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Of course, non-quadratic irrationals have continued fraction expansions,
too. By Lagrange's theorem, these continued fractions are aperiodic,
and hence the orbit of these initial points under the Gauss map is
aperiodic. Note that most numbers in are thus aperiodic. We
examine some beautiful examples, beginning with one due to Euler:
- e (the base of the natural logarithms) has an aperiodic continued
fraction expansion .
The elements of the orbit of this initial point are always of the form
, ,
or ,
which tend to 1, 0, and , respectively. Thus the
-limit set
of this orbit is the set , which, unlike the -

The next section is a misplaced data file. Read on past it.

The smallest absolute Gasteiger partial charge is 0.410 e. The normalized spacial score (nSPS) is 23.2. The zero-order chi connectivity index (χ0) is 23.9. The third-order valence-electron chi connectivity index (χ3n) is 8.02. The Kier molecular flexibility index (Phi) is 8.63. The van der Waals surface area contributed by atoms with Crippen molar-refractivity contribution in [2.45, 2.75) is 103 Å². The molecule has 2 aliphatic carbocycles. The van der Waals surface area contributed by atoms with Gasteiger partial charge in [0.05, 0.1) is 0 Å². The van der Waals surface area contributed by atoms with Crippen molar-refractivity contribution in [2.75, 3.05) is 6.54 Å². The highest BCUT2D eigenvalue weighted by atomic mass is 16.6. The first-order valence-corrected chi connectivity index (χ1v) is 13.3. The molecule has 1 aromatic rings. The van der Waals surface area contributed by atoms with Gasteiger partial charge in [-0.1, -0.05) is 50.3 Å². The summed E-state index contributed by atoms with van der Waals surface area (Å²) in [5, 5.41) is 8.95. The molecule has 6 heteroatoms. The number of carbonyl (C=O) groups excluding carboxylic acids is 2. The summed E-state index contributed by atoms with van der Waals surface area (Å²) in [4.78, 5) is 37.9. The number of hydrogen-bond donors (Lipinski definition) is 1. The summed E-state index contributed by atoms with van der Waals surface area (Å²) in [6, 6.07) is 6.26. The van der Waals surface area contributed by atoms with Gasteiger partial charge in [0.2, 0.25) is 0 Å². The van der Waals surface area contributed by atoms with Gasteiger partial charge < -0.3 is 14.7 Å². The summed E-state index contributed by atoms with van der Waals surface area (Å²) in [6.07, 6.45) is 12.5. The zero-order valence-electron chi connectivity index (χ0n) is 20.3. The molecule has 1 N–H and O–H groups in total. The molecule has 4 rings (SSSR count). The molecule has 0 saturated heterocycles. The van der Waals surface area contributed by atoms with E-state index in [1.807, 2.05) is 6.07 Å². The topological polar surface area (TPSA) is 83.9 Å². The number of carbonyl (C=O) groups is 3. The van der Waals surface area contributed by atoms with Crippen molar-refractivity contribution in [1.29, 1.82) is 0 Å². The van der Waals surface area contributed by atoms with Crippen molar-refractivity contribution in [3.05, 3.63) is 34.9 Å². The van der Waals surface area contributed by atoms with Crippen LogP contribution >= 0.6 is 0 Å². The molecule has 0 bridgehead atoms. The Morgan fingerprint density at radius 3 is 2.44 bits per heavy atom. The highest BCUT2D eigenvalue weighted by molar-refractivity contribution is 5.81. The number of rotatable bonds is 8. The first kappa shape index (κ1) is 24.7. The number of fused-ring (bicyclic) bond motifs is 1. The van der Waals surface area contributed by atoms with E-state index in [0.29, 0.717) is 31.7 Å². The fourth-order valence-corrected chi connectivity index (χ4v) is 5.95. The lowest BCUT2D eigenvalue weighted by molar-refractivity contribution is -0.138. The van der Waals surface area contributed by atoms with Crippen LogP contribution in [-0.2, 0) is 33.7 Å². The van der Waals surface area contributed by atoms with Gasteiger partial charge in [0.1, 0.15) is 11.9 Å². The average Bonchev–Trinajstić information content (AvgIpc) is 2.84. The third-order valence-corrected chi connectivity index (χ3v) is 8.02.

limit sets of continuous maps, is not invariant
under the Gauss
map since so G applied to this set simply gives
0. In other words, we have an
asymptotically periodic orbit which is
not asymptotic to a real orbit of the map. This cannot happen for a
discrete dynamical system with a continuous map.
- Stark [26]. If x is the positive root of , then
which has very large entries placed irregularly throughout. This
intermittency is a typical feature of a chaotic system [10].
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- Lambert, 1770--- cf [20]. The continued
fraction for is not known, in the sense that no pattern has
been identified. It begins
and some 17,000,000 elements of this continued fraction have been computed
by Gosper (see [4]). There are many open questions
about this continued fraction---for example, it is not known if the
elements of the continued fraction are bounded.
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Next: Lyapunov Exponents
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Previous: Periodic and Fixed